Study finds common children’s allergens in pet food

SONY DSCWhen it comes to food allergies, avoidance is key. However, while it may be easy to avoid foods you know you are allergic to, oftentimes allergic reactions occur when we are unaware that a potential allergen exists.

For example, a new study is demonstrating this to be true in the case of children who have common allergies to foods such as wheat, eggs, soy, milk, peanuts, tree nuts, fish and shellfish, and also have pets. This is because some of those same allergens are also common ingredients in pet food.

Published in the Journal of Allergy Clinical Immunology, the study showed that of the 452 surveyed dog foods and 295 surveyed cat foods, 86.9% of them had at least one major allergen present. In addition, 43.9% of the foods tested had at least two major allergens present. According to the study, the frequency of individual foods in the screened pet foods was as follows: wheat 47.9%, egg 36.9%, fish 28.9%, soy 28.1%, milk 7.9%, shellfish 0.5%, peanut 0.3%, and tree nuts 0%.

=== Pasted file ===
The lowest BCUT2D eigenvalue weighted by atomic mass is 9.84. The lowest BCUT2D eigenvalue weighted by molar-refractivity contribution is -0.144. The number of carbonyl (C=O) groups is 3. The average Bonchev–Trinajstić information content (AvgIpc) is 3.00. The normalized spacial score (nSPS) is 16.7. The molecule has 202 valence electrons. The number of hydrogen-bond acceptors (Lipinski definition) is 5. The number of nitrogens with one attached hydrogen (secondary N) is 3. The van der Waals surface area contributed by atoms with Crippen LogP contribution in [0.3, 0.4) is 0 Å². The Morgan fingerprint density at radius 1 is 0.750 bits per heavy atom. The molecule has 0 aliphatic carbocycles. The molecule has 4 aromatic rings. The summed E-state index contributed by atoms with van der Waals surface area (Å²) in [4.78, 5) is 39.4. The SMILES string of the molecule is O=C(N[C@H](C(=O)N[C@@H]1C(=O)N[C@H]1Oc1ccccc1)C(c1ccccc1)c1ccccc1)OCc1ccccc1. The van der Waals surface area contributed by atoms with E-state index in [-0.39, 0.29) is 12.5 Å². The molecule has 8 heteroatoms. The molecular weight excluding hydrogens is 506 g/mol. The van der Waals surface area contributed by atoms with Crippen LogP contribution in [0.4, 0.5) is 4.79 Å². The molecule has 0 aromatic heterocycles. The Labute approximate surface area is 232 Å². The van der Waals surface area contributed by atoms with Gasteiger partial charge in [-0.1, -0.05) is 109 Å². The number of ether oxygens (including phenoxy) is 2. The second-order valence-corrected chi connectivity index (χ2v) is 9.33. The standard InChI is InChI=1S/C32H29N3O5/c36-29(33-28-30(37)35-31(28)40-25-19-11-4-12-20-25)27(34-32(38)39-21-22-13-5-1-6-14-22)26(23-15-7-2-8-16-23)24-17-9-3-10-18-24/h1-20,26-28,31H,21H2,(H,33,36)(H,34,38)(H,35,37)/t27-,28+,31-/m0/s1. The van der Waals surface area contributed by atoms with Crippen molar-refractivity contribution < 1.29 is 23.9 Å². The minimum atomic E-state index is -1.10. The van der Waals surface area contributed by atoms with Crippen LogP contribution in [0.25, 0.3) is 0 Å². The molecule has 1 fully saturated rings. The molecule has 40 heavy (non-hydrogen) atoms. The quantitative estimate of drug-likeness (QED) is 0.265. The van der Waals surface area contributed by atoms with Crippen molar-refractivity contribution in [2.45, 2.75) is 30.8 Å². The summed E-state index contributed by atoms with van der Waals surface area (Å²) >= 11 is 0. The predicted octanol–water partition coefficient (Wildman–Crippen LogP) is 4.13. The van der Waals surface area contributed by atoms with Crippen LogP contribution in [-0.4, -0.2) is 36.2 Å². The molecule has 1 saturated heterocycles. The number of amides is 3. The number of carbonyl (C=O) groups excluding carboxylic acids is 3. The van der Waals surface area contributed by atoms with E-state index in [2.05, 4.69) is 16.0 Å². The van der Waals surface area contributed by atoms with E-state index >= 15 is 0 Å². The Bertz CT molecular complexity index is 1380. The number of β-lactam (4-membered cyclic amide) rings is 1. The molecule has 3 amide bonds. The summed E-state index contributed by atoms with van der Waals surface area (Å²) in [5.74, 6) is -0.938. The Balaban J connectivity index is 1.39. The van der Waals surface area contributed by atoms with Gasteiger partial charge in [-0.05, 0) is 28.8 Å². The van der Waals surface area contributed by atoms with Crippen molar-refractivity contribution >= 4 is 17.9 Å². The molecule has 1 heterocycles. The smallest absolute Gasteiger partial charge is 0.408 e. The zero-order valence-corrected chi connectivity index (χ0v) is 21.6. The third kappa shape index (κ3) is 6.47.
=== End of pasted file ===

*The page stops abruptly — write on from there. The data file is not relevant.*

Among dog foods, the most common food allergens were wheat, at 50.6%, egg at 33.2%, and soy at 25.7%, while among cat foods, the most common were fish (45.8%), wheat (43.7%), and egg (42.7%).

This study was prompted when a young boy in California was licked by a puppy and broke out in hives. As it turned out the dog had been given a peanut-flavored snack bone right before he came in contact with the boy, who was later found to be allergic to peanuts.

“I’m very surprised actually. It makes a lot of sense but I can tell you that in 30 years of practice I can’t remember a single patient asking me that question.” Dr. Paul Ratner-Medical Director for Sylvana Research said in a recent article.

“Parents that have children with allergens are already used to looking at labels when they go shopping, so I guess now they’re going to have to start looking at the labels on the pet food they buy as well,” he continued.  “If you know your child has a food allergy and you suspect that what the pet is eating is causing a problem for your child, you can certainly look at that label and switch to a hypo-allergenic food for that pet.”

While some animals may have been wrongly accused of being the source of a child’s allergies, the clinical significance of these findings remain unknown, warranting further investigation—including determining the concentration of the food allergens within the pet foods.

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